Trade/Craft – New Entertainment Trade School Offers DCS Member Discount

TradeCraftLogoTrade/Craft offers select courses in highly specialized disciplines taught by industry leaders in intensive 6 or 8 week programs. Instead of a generalized film school approach, students will be given the tools they need to advance their careers and be prepared to step into in-demand entertainment industry jobs. Planned courses include: Post-Production • Visual Effects Producing • On-Set Visual Effects Supervision •  Assistant Editing • Episodic Picture Editing • Visual Effects Editor • Sound Editing • Colorist.

Trade/Craft is currently offering a $500 tuition discount for DCS members. For more information and to register, visit:   https://tradecraftschool.com/

DCS members in good standing can also receive significant discounts on products and services from companies including: The Camera Division Design Lab - Raleigh Studios Screening Services - LensProToGo – Final Draft – Wooden Camera – SimpleDCP – Zacuto – IMDBpro – DECKHAND Camera Rental – Tek Media Electronic Repair – AbelCine – BB&S Lighting – Kit & Kaboodle Craft Service – Birns & Sawyer – NightSky Web Hosting – American Cinematheque – ProductionHub. And if your company would like to offer your fellow members meaningful discounts on products or services, let us know and we’ll consider adding your offer to the page. Visit the DCS Member Discount page for all the details: www.digitalcinemasociety.org/member-discounts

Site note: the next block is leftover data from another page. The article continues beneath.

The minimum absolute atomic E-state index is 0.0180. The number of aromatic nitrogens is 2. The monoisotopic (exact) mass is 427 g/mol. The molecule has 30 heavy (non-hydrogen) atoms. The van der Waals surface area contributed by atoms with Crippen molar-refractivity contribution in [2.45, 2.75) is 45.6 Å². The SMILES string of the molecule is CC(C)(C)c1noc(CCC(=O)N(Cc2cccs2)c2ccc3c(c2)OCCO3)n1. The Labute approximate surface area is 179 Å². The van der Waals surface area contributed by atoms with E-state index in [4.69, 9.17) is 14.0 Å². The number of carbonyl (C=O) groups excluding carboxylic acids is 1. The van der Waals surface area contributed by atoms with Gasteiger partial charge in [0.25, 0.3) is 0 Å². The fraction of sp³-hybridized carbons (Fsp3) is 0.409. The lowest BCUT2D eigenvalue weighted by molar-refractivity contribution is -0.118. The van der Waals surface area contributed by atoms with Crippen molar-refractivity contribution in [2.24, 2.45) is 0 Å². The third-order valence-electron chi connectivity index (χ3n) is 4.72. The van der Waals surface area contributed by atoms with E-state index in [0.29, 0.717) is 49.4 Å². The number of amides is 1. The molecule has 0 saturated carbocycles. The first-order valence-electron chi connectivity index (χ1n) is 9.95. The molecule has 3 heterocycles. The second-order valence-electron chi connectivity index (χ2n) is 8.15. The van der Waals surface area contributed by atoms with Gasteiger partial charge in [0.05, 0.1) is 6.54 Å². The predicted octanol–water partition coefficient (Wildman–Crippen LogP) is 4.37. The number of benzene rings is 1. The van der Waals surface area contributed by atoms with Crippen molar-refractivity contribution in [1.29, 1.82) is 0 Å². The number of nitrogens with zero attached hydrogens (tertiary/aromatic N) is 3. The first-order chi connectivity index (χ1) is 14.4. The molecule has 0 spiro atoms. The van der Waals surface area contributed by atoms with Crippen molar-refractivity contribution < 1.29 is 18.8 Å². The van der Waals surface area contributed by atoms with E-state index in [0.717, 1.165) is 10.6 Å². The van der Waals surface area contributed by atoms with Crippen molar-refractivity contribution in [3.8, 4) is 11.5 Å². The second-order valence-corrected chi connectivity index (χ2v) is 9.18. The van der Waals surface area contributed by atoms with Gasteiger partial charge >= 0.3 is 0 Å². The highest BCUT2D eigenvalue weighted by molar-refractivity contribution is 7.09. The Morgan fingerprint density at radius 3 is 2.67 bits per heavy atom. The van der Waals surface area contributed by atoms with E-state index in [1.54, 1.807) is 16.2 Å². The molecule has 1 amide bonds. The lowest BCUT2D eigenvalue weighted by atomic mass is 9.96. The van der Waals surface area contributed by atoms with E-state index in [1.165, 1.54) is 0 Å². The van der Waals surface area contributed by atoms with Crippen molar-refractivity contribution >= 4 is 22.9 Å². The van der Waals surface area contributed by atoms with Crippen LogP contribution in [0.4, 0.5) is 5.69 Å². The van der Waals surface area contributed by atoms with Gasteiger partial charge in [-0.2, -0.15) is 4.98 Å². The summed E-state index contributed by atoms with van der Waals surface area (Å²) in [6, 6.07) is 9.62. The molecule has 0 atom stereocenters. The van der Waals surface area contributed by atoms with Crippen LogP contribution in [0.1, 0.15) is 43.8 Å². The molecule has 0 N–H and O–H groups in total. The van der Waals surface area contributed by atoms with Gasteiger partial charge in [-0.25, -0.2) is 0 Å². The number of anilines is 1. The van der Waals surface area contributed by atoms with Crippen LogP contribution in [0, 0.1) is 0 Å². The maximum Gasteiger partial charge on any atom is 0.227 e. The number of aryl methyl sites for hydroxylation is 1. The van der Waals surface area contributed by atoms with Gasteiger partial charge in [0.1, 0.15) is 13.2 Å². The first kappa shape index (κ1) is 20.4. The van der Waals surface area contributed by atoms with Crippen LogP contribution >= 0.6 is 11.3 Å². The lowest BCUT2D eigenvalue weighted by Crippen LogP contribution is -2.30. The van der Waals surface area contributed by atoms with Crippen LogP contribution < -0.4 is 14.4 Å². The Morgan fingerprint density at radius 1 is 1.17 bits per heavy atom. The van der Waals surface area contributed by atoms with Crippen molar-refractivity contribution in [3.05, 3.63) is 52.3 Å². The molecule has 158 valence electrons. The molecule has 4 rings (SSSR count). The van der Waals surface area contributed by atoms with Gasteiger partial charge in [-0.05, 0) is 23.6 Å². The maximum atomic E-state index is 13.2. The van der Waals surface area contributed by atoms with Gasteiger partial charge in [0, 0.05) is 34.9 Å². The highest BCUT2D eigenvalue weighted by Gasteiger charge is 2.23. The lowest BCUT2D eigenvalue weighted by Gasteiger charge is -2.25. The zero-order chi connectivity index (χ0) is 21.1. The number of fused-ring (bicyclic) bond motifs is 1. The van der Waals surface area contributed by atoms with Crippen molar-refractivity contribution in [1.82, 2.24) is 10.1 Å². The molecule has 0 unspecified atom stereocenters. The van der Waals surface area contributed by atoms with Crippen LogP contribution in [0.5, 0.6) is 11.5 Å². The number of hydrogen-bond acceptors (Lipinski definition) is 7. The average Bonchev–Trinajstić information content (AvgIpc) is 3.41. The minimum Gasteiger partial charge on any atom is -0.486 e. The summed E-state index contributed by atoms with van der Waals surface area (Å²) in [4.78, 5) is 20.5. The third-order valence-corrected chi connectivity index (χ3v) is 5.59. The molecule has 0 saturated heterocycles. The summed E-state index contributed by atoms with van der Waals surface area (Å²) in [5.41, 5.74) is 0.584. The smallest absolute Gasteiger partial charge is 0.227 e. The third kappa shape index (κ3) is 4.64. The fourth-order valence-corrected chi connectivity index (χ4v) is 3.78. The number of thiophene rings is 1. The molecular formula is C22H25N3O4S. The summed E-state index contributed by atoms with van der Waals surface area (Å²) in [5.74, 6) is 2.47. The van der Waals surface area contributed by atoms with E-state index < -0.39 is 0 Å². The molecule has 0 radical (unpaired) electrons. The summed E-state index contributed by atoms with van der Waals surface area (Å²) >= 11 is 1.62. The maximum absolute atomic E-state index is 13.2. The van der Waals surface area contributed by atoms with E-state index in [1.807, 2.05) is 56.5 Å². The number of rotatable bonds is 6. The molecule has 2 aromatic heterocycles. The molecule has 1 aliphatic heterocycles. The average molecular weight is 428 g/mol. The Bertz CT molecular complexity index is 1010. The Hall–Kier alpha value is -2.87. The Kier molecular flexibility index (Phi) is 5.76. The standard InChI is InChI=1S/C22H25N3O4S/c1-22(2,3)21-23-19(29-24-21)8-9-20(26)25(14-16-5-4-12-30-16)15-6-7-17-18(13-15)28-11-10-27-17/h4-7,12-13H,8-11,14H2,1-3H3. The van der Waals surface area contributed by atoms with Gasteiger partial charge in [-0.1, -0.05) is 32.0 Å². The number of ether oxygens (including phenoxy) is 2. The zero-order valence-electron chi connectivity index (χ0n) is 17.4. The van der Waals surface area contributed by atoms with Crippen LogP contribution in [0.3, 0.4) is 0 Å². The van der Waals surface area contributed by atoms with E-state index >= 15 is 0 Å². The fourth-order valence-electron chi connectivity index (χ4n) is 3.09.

The large number of listings and hyperlinks in our full Calendar of Events causes many e-mail servers to reject our eNewsletter. So, for a complete calendar of upcoming industry event listings for both the U.S. and International, please visit the Events Calendar on the DCS Homepage at:  www.digitalcinemasociety.org/events-calendar
Follow DCS on Facebook, Twitter and Instagram. Don't forget that the Digital Cinema Society has a Facebook fan page. Check in for the latest news, event details and general DCS hubbub at: http://www.facebook.com/DigitalCinemaSociety On Twitter, you can follow us @DCSCharlene On Instagram at: digitalcinemasociety


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www.digitalcinemasociety.org "It is not the strongest of the species that survive, nor the most intelligent, but the most responsive to change." Charles Darwin